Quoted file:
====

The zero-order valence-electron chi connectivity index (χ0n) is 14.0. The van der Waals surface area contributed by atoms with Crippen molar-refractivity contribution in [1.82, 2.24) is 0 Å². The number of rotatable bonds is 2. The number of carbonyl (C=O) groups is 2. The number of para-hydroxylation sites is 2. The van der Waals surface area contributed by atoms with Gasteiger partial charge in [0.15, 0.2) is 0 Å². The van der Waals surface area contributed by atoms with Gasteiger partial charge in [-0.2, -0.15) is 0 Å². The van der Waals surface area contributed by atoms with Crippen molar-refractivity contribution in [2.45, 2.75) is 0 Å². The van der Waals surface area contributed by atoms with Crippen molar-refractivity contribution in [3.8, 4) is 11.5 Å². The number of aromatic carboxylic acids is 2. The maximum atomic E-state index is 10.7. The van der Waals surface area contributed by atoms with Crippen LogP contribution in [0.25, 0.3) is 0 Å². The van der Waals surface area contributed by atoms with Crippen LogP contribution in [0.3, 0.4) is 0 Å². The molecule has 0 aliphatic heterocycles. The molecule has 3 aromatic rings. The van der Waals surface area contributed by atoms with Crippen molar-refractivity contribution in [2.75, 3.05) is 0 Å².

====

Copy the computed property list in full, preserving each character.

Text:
The zero-order valence-electron chi connectivity index (χ0n) is 14.0. The van der Waals surface area contributed by atoms with Crippen molar-refractivity contribution in [1.82, 2.24) is 0 Å². The number of rotatable bonds is 2. The number of carbonyl (C=O) groups is 2. The number of para-hydroxylation sites is 2. The van der Waals surface area contributed by atoms with Gasteiger partial charge in [0.15, 0.2) is 0 Å². The van der Waals surface area contributed by atoms with Gasteiger partial charge in [-0.2, -0.15) is 0 Å². The van der Waals surface area contributed by atoms with Crippen molar-refractivity contribution in [2.45, 2.75) is 0 Å². The van der Waals surface area contributed by atoms with Crippen molar-refractivity contribution in [3.8, 4) is 11.5 Å². The number of aromatic carboxylic acids is 2. The maximum atomic E-state index is 10.7. The van der Waals surface area contributed by atoms with Crippen LogP contribution in [0.25, 0.3) is 0 Å². The van der Waals surface area contributed by atoms with Crippen LogP contribution in [0.3, 0.4) is 0 Å². The molecule has 0 aliphatic heterocycles. The molecule has 3 aromatic rings. The van der Waals surface area contributed by atoms with Crippen molar-refractivity contribution in [2.75, 3.05) is 0 Å².